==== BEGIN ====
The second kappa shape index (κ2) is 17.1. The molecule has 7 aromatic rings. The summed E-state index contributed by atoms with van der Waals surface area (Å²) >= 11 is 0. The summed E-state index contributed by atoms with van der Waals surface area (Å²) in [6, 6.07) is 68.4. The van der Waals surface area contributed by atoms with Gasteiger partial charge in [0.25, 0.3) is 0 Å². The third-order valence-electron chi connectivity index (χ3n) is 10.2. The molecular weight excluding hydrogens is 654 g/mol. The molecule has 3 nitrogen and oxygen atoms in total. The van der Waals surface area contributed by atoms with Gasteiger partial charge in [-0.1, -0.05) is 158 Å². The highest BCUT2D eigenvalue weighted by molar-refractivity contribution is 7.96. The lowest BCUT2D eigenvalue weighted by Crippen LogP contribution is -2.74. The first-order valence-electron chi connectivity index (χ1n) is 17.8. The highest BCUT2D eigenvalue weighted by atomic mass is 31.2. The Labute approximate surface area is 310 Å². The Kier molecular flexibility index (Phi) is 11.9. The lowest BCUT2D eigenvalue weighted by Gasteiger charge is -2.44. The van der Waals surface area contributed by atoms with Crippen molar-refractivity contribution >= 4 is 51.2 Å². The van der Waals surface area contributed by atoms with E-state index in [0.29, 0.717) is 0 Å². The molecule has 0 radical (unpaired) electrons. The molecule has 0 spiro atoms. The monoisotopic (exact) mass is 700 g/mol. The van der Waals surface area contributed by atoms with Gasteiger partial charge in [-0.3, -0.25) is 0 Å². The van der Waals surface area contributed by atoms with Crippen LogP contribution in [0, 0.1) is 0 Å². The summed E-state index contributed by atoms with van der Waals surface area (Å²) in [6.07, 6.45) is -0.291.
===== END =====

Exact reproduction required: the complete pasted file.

The second kappa shape index (κ2) is 17.1. The molecule has 7 aromatic rings. The summed E-state index contributed by atoms with van der Waals surface area (Å²) >= 11 is 0. The summed E-state index contributed by atoms with van der Waals surface area (Å²) in [6, 6.07) is 68.4. The van der Waals surface area contributed by atoms with Gasteiger partial charge in [0.25, 0.3) is 0 Å². The third-order valence-electron chi connectivity index (χ3n) is 10.2. The molecular weight excluding hydrogens is 654 g/mol. The molecule has 3 nitrogen and oxygen atoms in total. The van der Waals surface area contributed by atoms with Gasteiger partial charge in [-0.1, -0.05) is 158 Å². The highest BCUT2D eigenvalue weighted by molar-refractivity contribution is 7.96. The lowest BCUT2D eigenvalue weighted by Crippen LogP contribution is -2.74. The first-order valence-electron chi connectivity index (χ1n) is 17.8. The highest BCUT2D eigenvalue weighted by atomic mass is 31.2. The Labute approximate surface area is 310 Å². The Kier molecular flexibility index (Phi) is 11.9. The lowest BCUT2D eigenvalue weighted by Gasteiger charge is -2.44. The van der Waals surface area contributed by atoms with Crippen molar-refractivity contribution >= 4 is 51.2 Å². The van der Waals surface area contributed by atoms with E-state index in [0.29, 0.717) is 0 Å². The molecule has 0 radical (unpaired) electrons. The molecule has 0 spiro atoms. The monoisotopic (exact) mass is 700 g/mol. The van der Waals surface area contributed by atoms with Gasteiger partial charge in [-0.3, -0.25) is 0 Å². The van der Waals surface area contributed by atoms with Crippen LogP contribution in [0, 0.1) is 0 Å². The summed E-state index contributed by atoms with van der Waals surface area (Å²) in [6.07, 6.45) is -0.291.